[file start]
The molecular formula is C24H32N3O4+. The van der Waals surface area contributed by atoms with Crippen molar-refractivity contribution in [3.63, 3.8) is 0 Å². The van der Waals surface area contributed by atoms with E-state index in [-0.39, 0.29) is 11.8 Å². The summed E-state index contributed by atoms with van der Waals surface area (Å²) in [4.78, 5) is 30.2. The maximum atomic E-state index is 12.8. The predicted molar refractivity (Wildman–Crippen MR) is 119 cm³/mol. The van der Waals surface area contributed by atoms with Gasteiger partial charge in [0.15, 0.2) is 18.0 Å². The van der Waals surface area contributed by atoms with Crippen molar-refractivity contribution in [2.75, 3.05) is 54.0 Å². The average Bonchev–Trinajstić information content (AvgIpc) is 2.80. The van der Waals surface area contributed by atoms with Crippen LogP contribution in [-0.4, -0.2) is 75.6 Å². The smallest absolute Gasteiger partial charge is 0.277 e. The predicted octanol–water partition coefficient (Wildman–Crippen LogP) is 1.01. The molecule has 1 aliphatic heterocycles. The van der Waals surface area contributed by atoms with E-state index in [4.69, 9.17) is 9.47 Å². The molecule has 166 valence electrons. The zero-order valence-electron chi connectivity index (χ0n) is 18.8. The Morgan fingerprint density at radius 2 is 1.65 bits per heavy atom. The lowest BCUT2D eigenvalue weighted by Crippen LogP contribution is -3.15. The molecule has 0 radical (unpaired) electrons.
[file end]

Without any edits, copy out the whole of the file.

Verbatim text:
The molecular formula is C24H32N3O4+. The van der Waals surface area contributed by atoms with Crippen molar-refractivity contribution in [3.63, 3.8) is 0 Å². The van der Waals surface area contributed by atoms with E-state index in [-0.39, 0.29) is 11.8 Å². The summed E-state index contributed by atoms with van der Waals surface area (Å²) in [4.78, 5) is 30.2. The maximum atomic E-state index is 12.8. The predicted molar refractivity (Wildman–Crippen MR) is 119 cm³/mol. The van der Waals surface area contributed by atoms with Gasteiger partial charge in [0.15, 0.2) is 18.0 Å². The van der Waals surface area contributed by atoms with Crippen molar-refractivity contribution in [2.75, 3.05) is 54.0 Å². The average Bonchev–Trinajstić information content (AvgIpc) is 2.80. The van der Waals surface area contributed by atoms with Crippen LogP contribution in [-0.4, -0.2) is 75.6 Å². The smallest absolute Gasteiger partial charge is 0.277 e. The predicted octanol–water partition coefficient (Wildman–Crippen LogP) is 1.01. The molecule has 1 aliphatic heterocycles. The van der Waals surface area contributed by atoms with E-state index in [4.69, 9.17) is 9.47 Å². The molecule has 166 valence electrons. The zero-order valence-electron chi connectivity index (χ0n) is 18.8. The Morgan fingerprint density at radius 2 is 1.65 bits per heavy atom. The lowest BCUT2D eigenvalue weighted by Crippen LogP contribution is -3.15. The molecule has 0 radical (unpaired) electrons.